Mount Washington, located in Coös County, New Hampshire, has an elevation of 6,288 feet (1,917 m) making in the tallest mountain Thoreau ascended. Thoreau made two trips to Washington during his life, the first in 1839 with his brother John Thoreau Jr. and the second in 1858 in which he was joined by Edward Hoar, Harrison Gray Otis Blake, and Theo Brown.
Thoreau gives a brief account of his first trip to Washington with John in A Week on the Concord and Merrimack Rivers (pp. 85-91). His journal entries (pp. 90-1) from the same trip are vague and lack the same attention to detail seen in his later entries.
In 1854 construction of the Mt. Washington Carriage Road began (now called the Mt. Washington Auto Road). In 1856 the road reached the halfway point to the summit, but work was halted the same year due to a lack of funds. During Thoreau’s second trip to Washington in 1858 he hiked partially up the mountain using the newly built Road.
The 1858 excursion lasted about three weeks, part of which was spent travelling to and from the White Mountains. However, the trip did not always run smoothly. Thoreau’s packer William H. H. Wentworth, who assisted him in carrying supplies up the mountain, accidentally set fire to several acres of forest. Several days later while camping in Tuckerman’s Ravine Thoreau took a fall and sprained his ankle. The exact circumstances surrounding how he fell are unclear, but years later Ralph Waldo Emerson theorized that Thoreau had spotted an Arnica mollis growing on the mountainside and was distracted just long enough to lose his balance. Thoreau’s injury proved to be minor and after their descent of Washington the group continued on to hike the neighboring Mount Lafayette.
Thoreau writes to Blake 29 June 1858:
Edward Hoar and I propose to start for the White Mountains in a covered wagon, with one horse, on the morning of Thursday the 1st of July, intending to explore the mountain tops botanically, and camp on them at least several time. Will you take a seat in the wagon with us? Mr. Hoar prefers to hire the horse and wagon himself. Let us hear by express, as soon as you can, whether you will join us here by the earliest train Thursday morning, or Wednesday night. Bring your map of the mountains, and as much provision for the road as you can,—hard bread, sugar, tea, meat, etc.,—for we intend to live like gipsies; also, a blanket and some thick clothes for the mountain top.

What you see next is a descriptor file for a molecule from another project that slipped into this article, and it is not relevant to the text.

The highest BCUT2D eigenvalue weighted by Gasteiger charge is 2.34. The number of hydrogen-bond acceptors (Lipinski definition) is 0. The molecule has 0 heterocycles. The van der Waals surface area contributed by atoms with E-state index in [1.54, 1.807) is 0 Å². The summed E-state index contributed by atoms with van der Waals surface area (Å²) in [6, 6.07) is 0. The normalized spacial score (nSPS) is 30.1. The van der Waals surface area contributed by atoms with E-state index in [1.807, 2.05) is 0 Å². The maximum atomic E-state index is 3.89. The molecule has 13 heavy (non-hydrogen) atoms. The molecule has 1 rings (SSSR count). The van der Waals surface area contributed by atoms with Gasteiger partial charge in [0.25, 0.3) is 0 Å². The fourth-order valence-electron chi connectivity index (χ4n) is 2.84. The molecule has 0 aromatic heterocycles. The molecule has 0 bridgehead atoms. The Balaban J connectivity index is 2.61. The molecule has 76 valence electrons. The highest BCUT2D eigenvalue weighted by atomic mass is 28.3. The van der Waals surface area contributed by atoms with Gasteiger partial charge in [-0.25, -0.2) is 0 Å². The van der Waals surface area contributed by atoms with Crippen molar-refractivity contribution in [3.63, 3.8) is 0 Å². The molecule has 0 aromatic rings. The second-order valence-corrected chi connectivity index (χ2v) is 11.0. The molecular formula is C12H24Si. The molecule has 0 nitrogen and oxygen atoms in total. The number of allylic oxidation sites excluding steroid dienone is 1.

Thoreau writes to Blake 1 July 1858:
July 1st. Last Monday evening Mr. Edward Hoar said that he thought of going to the White Mountains. I remarked casually that I should like to go well enough if I could afford it. Whereupon he declared that if I would go with him, he would hire a horse and wagon, so that the ride would cost me nothing, and we would explore the mountain tops botanically, camping on them many nights. The next morning I suggested you and Brown’s accompanying us in another wagon, and we could all camp and cook, gipsy-like, along the way,—or, perhaps, if the horse could draw us, you would like to bear half the expense of the horse and wagon, and take a seat with us. He liked either proposition, but said, that if you would take a seat with us, he would prefer to hire the horse and wagon himself. You could contribute something else if you pleased. Supposing that Brown would be confined, I wrote to you accordingly, by express on Tuesday morning, via Boston, stating that we should start to-day, suggesting provision, thick clothes, etc., and asking for an answer; but I have not received one. I have just heart hat you may be at Sterling, and now write to say that we shall still be glad if you will join us at Senter Harbor, where we expect to be next Monday morning. In any case, will you please direct a letter to us there at once?
While in Tuckerman’s Ravine the group encountered several reporters working for the New York Tribune. An article describing Thoreau and his companions was published in the New York Tribune 17 July 1858:
Mr. Thoreau doubtless understands as well as any mountaineer how to make himself comfortable under such circumstances, but we could not help shivering, as we looked down the ravine the next morning and saw the banks of snow that are all but eternal, and the little black pools a mile below, beside which the party camped for four nights (pp. 6).
“At Mount Washington, in Tuckerman’s Ravine, Thoreau had a bad fall, and sprained his foot. As he was in the act of getting up from his fall, he saw for the first time the leaves of the Arnica mollis.”